designed, it is not of the same type as the ill-fated Chornobyl plant in
Ukraine.

SOUTHEASTERN EUROPE

NATO TROOPS PREVENT COUP IN BANJA LUKA. British and Czech
SFOR soldiers found huge caches of weapons on 20 August after they
occupied police stations previously held by police loyal to Radovan
Karadzic and the hard-line Bosnian Serb government in Pale (see
"RFE/RL Newsline," 20 August 1997). The discovery confirmed the
suspicions of Republika Srpska President Biljana Plavsic and of NATO
that Karadzic's police were about to stage a coup against her. NATO
officials added that they had saved Plavsic from a previous coup
attempt in June, the "Financial Times" reported on 21 August.
Interior Minister Dragan Kijac's troops had planned to take her from
the Belgrade airport back to Bosnian Serb territory "for psychiatric
treatment," but they chose a border crossing where SFOR was waiting
for them.

SFOR MOVES TO BREAK PALE'S POLICE POWER. Peacekeepers helped
Plavsic's newly appointed police officials to take over Banja Luka's
police stations on 20 August. One pro-Plavsic officer said on local
radio that Karadzic's forces nonetheless remain a danger in that
town. SFOR officials stated that the peacekeepers are determined to
break Kijac's control over the police. A NATO spokesman added that
the raids on Kijac's police stations yielded evidence of "criminal
activity." Some observers said that SFOR's actions in Banja Luka
constitute the international community's strongest show of support
for Plavsic against Karadzic to date. Meanwhile in Sarajevo, U.S.
envoy Robert Gelbard said that the Bosnian Serb military are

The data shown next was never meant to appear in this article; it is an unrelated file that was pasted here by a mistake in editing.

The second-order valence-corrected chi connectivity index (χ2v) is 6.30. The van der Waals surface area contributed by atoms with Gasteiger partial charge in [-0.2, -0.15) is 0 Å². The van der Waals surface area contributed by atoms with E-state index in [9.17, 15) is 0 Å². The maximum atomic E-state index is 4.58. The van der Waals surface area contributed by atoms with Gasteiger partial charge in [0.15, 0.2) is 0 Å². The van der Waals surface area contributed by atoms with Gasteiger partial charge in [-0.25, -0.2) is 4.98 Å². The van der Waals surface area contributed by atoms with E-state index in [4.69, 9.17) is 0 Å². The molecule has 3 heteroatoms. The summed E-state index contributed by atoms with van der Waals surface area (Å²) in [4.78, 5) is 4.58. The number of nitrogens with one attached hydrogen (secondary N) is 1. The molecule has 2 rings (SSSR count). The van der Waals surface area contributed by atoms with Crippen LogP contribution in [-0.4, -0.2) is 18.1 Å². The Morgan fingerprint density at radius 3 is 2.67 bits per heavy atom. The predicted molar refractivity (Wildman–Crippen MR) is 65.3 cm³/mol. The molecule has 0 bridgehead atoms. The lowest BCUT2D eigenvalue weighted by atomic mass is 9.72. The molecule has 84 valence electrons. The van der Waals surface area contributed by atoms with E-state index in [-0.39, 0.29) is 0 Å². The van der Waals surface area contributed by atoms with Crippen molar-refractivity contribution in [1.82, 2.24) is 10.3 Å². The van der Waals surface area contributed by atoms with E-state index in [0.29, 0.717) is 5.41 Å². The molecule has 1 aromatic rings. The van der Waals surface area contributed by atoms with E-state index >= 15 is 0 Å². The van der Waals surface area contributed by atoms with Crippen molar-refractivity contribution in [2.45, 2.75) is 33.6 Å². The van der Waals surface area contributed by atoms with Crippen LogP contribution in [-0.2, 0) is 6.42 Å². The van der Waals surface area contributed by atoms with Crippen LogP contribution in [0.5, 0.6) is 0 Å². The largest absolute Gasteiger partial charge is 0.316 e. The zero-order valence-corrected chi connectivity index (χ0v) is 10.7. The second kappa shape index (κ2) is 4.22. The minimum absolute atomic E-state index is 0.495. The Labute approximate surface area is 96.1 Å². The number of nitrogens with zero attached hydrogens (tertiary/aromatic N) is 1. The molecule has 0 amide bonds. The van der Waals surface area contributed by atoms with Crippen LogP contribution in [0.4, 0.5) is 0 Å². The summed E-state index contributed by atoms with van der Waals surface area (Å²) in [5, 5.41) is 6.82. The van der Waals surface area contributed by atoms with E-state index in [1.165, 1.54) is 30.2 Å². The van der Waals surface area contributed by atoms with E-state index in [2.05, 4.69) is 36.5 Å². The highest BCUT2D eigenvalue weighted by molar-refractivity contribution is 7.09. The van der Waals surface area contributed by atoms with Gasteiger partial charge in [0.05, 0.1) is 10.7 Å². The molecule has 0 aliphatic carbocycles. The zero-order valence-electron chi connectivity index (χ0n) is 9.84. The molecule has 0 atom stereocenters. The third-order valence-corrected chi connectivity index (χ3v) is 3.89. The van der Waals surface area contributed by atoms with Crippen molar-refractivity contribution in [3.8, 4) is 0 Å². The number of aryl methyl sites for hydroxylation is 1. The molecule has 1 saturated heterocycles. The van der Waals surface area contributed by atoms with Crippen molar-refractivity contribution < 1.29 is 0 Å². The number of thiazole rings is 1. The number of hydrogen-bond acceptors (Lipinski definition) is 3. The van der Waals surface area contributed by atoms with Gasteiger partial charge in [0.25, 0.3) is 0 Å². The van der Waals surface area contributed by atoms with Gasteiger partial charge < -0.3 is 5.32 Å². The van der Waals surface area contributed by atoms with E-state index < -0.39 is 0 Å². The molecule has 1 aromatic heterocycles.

resisting attempts by Momcilo Krajisnik, the pro-Karadzic Serbian
representative on the Bosnian joint presidency, to assert authority
over the army.

KARADZIC LOYALISTS CALL PLAVSIC TRAITOR. Following the SFOR
raid, the Pale-based government issued a statement calling Plavsic a
traitor and charging that she is working with foreign occupiers
against the Serbs. The statement added that the raids in Banja Luka
constitute a coup against the Bosnian Serb government. Meanwhile at
a rally in Banja Luka, Plavsic called for free media throughout the
Republika Srpska, an RFE/RL correspondent reported from the
northwestern Bosnian town. Representatives of opposition parties
demanded that the two top executives in pro-Karadzic TV Pale resign
within three days.

SANDZAK LEADER WARNS OF VIOLENCE. Sulejman Ugljanin, a leader
of the Sandzak Muslims, said it is likely that his people will boycott
the 21 September Serbian elections, the "Frankfurter Allgemeine
Zeitung" wrote on 21 August. Ugljanin said that any hopes that Serbia
might become a more democratic country have proven futile. Europe,
he argued, must exert pressure on Belgrade to end its dictatorial
methods lest some Sandzak youth turn to political violence out of
frustration. Sandzak links Kosovo and Bosnia and is divided between
Serbia and Montenegro. Muslims make up just more than half of its
population and have political links to the Party of Democratic Action
of Bosnian Muslim leader Alija Izetbegovic.

BELGRADE POLICE BLOCK STUDENT PROTEST. Police cordoned off the
parliament building on 20 August to prevent a group of some 100
students from reaching Yugoslav President Slobodan Milosevic. The
students wanted to present him with a banana on his birthday
because, student spokesmen said, he has turned Serbia into a banana
republic. The protest was a parody of an annual student relay race
staged on Josip Broz Tito's birthday during his lifetime. At the end of
the race, a student would present Tito with the baton.

KOSOVO LEADER SAYS ALBANIANS STILL HAVE NO PARTNERS IN
SERBIA. Parliamentary Party leader Adem Demaci said that there are
no political forces in Serbia who are prepared to treat the Albanians
as equals and work for a solution to the Kosovo problem, the
Belgrade daily "Danas" reported on 21 August. Demaci added that he
is interested in a solution that will benefit everybody and will not be
to the detriment of the Serbs or Montenegrins. He said that the
Albanians would certainly take part in the Serbian elections if a
Serbian party offers a platform on Kosovo that the Albanians can
accept. All Albanian parties plan to boycott the September ballot.

ALBANIA ASKS ITALY TO DELAY REPATRIATING REFUGEES.
President Rexhep Mejdani urged the Italian government on 20